Pest fact sheet 1: Varied carpet beetle

This fact sheet can be used for identification of the varied carpet beetle should your collection become affected by pests. Included below are photographs of the adult and larva and information on the life cycle, how to spot signs of damage and the materials likely to be affected and similar species of pest.

Latin name: Anthrenus verbasci

Identification:

The adults are small round beetles covered with grey and gold scales. They have a prominent head with clubbed antennae. Adult size: 2 mm-3 mm long.

Magnified image of an adult carpet beetle and an illustration next to it
The adult carpet beetle

The larva are short and fat with bands of darker hairs. Often called ‘woolly bears’. Larvae size: 0.5 mm-5 mm long.

Magnified image of a carpet beetle larva and an illustration
The larva of a carpet beetle

Life cycle

Adult beetles fly well in warm weather and may frequently be found on window sills. In the UK they are often found outside in late spring and early summer where they mate on flowers, such as hogweed and spirea.

Females lay batches of eggs secreted in cracks and crevices. When the larvae first hatch they are extremely small, less than 0.5 mm, and they can gain entry to cupboards and drawers through very small cracks. When they are larger, they will wander around and may attack more than one object.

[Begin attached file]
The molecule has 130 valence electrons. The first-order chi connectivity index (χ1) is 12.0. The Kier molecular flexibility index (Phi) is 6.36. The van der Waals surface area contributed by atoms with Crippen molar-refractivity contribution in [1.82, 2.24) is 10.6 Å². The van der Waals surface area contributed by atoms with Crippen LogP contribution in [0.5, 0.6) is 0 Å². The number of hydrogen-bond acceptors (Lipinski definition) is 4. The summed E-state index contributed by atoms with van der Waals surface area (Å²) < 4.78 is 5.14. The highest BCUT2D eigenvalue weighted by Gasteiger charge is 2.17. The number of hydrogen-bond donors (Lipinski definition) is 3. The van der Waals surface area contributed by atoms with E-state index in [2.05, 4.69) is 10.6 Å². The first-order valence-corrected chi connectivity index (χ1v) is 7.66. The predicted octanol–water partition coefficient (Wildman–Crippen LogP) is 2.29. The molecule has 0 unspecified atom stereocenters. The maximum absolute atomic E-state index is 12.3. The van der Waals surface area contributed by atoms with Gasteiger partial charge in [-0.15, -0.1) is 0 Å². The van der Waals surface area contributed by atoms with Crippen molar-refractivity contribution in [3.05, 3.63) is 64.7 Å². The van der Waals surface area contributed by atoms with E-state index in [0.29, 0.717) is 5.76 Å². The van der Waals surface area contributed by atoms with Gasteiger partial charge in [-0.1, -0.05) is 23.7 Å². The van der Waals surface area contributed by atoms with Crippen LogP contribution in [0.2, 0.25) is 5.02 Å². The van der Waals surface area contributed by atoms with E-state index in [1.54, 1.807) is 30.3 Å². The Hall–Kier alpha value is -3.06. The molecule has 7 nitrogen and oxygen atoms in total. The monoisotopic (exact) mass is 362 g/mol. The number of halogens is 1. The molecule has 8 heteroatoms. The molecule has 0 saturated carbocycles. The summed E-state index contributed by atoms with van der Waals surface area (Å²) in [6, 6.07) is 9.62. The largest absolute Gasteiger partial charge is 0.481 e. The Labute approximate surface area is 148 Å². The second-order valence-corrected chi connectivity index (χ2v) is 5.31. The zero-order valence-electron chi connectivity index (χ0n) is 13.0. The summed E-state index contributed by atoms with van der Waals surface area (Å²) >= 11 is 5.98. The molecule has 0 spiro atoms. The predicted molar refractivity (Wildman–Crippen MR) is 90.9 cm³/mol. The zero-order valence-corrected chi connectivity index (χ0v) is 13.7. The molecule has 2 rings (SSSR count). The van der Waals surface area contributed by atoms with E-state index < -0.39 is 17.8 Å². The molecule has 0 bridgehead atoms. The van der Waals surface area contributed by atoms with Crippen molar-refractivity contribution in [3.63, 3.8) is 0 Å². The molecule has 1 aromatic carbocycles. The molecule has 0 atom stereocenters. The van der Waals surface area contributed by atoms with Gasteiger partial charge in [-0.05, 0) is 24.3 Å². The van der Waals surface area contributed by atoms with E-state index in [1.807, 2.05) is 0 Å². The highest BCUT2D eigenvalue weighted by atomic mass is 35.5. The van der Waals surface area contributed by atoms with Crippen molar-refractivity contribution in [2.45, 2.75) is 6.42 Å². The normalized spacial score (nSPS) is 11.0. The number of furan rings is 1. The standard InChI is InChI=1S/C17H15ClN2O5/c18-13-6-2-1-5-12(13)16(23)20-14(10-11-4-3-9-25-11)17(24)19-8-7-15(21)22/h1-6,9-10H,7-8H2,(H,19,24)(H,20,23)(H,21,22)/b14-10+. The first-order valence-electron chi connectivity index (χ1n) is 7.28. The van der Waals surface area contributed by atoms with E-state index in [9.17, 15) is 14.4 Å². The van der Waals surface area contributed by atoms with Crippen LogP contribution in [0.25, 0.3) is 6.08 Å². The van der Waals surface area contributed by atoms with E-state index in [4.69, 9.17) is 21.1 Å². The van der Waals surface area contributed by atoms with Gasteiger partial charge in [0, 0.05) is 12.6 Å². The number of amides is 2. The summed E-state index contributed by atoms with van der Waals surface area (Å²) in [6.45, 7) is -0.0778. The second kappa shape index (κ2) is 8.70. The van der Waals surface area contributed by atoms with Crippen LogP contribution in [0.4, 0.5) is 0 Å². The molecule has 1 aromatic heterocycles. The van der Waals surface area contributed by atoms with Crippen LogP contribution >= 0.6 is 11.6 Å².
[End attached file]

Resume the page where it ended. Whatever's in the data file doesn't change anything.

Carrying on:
The larvae may take 1 or 2 years to complete their growth and each new cycle starts after they pupate and change into adults in the Spring.

Signs of damage

As the larvae grow, they leave empty hairy cast skins, or husks, which may be the first signs of beetle attack.

Three carpet beetle husks that have been shed by the larvae
Carpet beetle husks

They produce pellets of excreta, called frass, which may be found under or near infested objects.

A small pile of frass from carpet beetle excreta
Frass from carpet beetle excreta

Materials damaged

The larvae are voracious feeders and will rapidly make neat holes in woolen textiles, animal specimens, fur and feathers.

A piece of red woolen material showing damage holes from being eaten by a carpet beetle
Damage to textiles by a carpet beetle

They will also graze on animal glue in book bindings and picture frames. Clean cotton materials are not normally attacked, although larvae may bore through this on their way out of a feather cushion.

Special points

Carpet beetles are often found in natural situations such as birds’ nests, wasp nests and animal burrows. Once established, they can be difficult to eradicate because the larvae can forage widely and may take some years to complete development.

Similar species: Guernsey carpet beetle Anthrenus sarnicus, Carpet beetle Anthrenus fuscus (See pest fact sheet No 12)

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Date created: 2010

Author: David Pinniger

Publisher: Collections Trust